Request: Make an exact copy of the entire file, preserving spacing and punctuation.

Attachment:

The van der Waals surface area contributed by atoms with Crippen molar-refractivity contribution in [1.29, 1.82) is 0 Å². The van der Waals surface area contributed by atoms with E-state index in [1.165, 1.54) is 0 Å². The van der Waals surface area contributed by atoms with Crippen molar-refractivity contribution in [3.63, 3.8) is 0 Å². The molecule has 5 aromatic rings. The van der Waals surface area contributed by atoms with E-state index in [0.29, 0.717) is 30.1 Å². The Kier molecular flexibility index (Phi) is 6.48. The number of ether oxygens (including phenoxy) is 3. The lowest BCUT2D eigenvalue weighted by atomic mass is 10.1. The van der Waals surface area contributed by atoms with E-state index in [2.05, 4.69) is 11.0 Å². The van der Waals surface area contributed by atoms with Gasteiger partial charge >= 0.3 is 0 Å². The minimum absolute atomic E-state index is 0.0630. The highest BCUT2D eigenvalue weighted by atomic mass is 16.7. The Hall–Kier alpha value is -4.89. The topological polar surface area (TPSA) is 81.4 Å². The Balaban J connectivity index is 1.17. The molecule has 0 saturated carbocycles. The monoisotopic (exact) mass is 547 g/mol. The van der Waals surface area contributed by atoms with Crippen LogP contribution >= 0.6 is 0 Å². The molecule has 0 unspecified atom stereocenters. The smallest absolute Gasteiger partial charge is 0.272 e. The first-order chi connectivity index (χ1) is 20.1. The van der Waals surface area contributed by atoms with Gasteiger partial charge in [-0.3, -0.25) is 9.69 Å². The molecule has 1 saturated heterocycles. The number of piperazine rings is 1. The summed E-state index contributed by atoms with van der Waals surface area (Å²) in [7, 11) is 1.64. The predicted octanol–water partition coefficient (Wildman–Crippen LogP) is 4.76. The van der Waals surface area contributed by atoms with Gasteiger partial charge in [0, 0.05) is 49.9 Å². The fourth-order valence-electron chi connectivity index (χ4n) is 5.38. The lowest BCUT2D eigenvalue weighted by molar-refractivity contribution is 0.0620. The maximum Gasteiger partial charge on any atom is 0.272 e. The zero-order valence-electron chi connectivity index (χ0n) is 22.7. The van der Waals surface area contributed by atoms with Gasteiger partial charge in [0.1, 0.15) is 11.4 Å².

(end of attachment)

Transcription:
The van der Waals surface area contributed by atoms with Crippen molar-refractivity contribution in [1.29, 1.82) is 0 Å². The van der Waals surface area contributed by atoms with E-state index in [1.165, 1.54) is 0 Å². The van der Waals surface area contributed by atoms with Crippen molar-refractivity contribution in [3.63, 3.8) is 0 Å². The molecule has 5 aromatic rings. The van der Waals surface area contributed by atoms with E-state index in [0.29, 0.717) is 30.1 Å². The Kier molecular flexibility index (Phi) is 6.48. The number of ether oxygens (including phenoxy) is 3. The lowest BCUT2D eigenvalue weighted by atomic mass is 10.1. The van der Waals surface area contributed by atoms with E-state index in [2.05, 4.69) is 11.0 Å². The van der Waals surface area contributed by atoms with Gasteiger partial charge >= 0.3 is 0 Å². The minimum absolute atomic E-state index is 0.0630. The highest BCUT2D eigenvalue weighted by atomic mass is 16.7. The Hall–Kier alpha value is -4.89. The topological polar surface area (TPSA) is 81.4 Å². The Balaban J connectivity index is 1.17. The molecule has 0 saturated carbocycles. The monoisotopic (exact) mass is 547 g/mol. The van der Waals surface area contributed by atoms with Crippen LogP contribution >= 0.6 is 0 Å². The molecule has 0 unspecified atom stereocenters. The smallest absolute Gasteiger partial charge is 0.272 e. The first-order chi connectivity index (χ1) is 20.1. The van der Waals surface area contributed by atoms with Gasteiger partial charge in [-0.3, -0.25) is 9.69 Å². The molecule has 1 saturated heterocycles. The number of piperazine rings is 1. The summed E-state index contributed by atoms with van der Waals surface area (Å²) in [7, 11) is 1.64. The predicted octanol–water partition coefficient (Wildman–Crippen LogP) is 4.76. The van der Waals surface area contributed by atoms with Gasteiger partial charge in [0, 0.05) is 49.9 Å². The fourth-order valence-electron chi connectivity index (χ4n) is 5.38. The lowest BCUT2D eigenvalue weighted by molar-refractivity contribution is 0.0620. The maximum Gasteiger partial charge on any atom is 0.272 e. The zero-order valence-electron chi connectivity index (χ0n) is 22.7. The van der Waals surface area contributed by atoms with Gasteiger partial charge in [0.1, 0.15) is 11.4 Å².